1. Tariffs: How go-it-alone tack on global trade could backfire for US
As President Trump is finding out, trade wars are not easy.
The latest moves in the Trump administration’s assertive “America first” trade policy point to the strategy’s inherent risks: A go-it-alone approach that relies heavily on tariffs could easily backfire.
As Mr. Trump sees it, since the US imports so much from other nations, the threat of tougher US policies is a potent weapon against alleged unfair practices by trading partners. And in fact, some nations have already dangled concessions that could help US exports.
But the administration’s gambits also seem to be producing ire and bafflement rather than dialogue and cooperation.
Canadian Prime Minister Justin Trudeau abruptly canceled a US visit when Vice President Mike Pence laid down a precondition for discussions – that the North American Free Trade Agreement would be renegotiated every few years.
Trump-imposed tariffs on steel and aluminum imports have become a central point of contention between the US and other G7 nations heading into a meeting later this week. Threatened US tariffs on autos are also roiling relations, notably with big exporter Germany.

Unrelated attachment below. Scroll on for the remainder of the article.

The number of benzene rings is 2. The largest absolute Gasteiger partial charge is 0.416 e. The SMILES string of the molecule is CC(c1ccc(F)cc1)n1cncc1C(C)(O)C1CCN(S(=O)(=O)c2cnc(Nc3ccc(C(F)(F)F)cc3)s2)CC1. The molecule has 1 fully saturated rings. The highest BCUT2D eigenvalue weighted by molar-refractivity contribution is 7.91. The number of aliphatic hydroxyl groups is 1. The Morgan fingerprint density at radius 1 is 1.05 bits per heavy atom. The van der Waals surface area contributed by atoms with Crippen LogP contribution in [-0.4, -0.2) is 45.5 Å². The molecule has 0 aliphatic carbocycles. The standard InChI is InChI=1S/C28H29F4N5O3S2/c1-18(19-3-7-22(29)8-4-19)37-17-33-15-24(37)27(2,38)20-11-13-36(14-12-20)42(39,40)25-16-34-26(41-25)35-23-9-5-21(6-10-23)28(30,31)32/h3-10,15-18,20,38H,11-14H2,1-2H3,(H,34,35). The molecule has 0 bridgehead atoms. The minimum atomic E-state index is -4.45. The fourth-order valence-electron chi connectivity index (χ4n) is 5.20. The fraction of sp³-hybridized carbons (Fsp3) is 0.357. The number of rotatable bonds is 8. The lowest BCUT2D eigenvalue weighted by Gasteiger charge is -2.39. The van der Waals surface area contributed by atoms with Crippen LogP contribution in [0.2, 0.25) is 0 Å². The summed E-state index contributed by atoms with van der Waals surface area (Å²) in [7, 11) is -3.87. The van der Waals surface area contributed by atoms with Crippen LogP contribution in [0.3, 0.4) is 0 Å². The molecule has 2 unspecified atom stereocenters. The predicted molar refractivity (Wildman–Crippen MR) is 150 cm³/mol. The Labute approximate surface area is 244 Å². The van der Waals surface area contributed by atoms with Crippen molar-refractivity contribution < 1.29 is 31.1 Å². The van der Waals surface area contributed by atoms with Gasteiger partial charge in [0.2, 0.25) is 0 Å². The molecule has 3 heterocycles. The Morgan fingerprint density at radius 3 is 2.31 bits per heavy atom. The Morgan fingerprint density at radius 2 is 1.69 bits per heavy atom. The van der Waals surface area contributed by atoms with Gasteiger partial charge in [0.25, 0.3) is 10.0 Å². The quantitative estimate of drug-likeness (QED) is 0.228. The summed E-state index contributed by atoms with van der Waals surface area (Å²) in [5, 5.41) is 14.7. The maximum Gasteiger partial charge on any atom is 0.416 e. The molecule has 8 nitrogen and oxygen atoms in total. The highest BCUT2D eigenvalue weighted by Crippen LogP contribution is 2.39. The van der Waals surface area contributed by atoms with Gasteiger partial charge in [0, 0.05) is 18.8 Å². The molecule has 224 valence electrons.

And with China, things have shifted from an apparent truce a few weeks ago toward the prospect of escalating tariffs on both sides, after a high-stakes meeting over the weekend between Commerce Secretary Wilbur Ross and Chinese Vice Premier Liu He in Beijing bore little apparent fruit.
It may be just a moment of confusion on the path toward what Trump officials say is a needed reset of global trade relations. But Trump’s unpredictable and confrontational approach could also lead to more ominous outcomes, such as growing isolation for the United States – or a trade war that damages the whole global economy.
“Canada already has a deal now with the European Union. Other countries are moving forward without us. If we just keep throwing sand in the wheels or poking people in the eye, then eventually they're going to stop talking to us about negotiating agreements,” says Kadee Russ, an economist and trade expert at the University of California, Davis.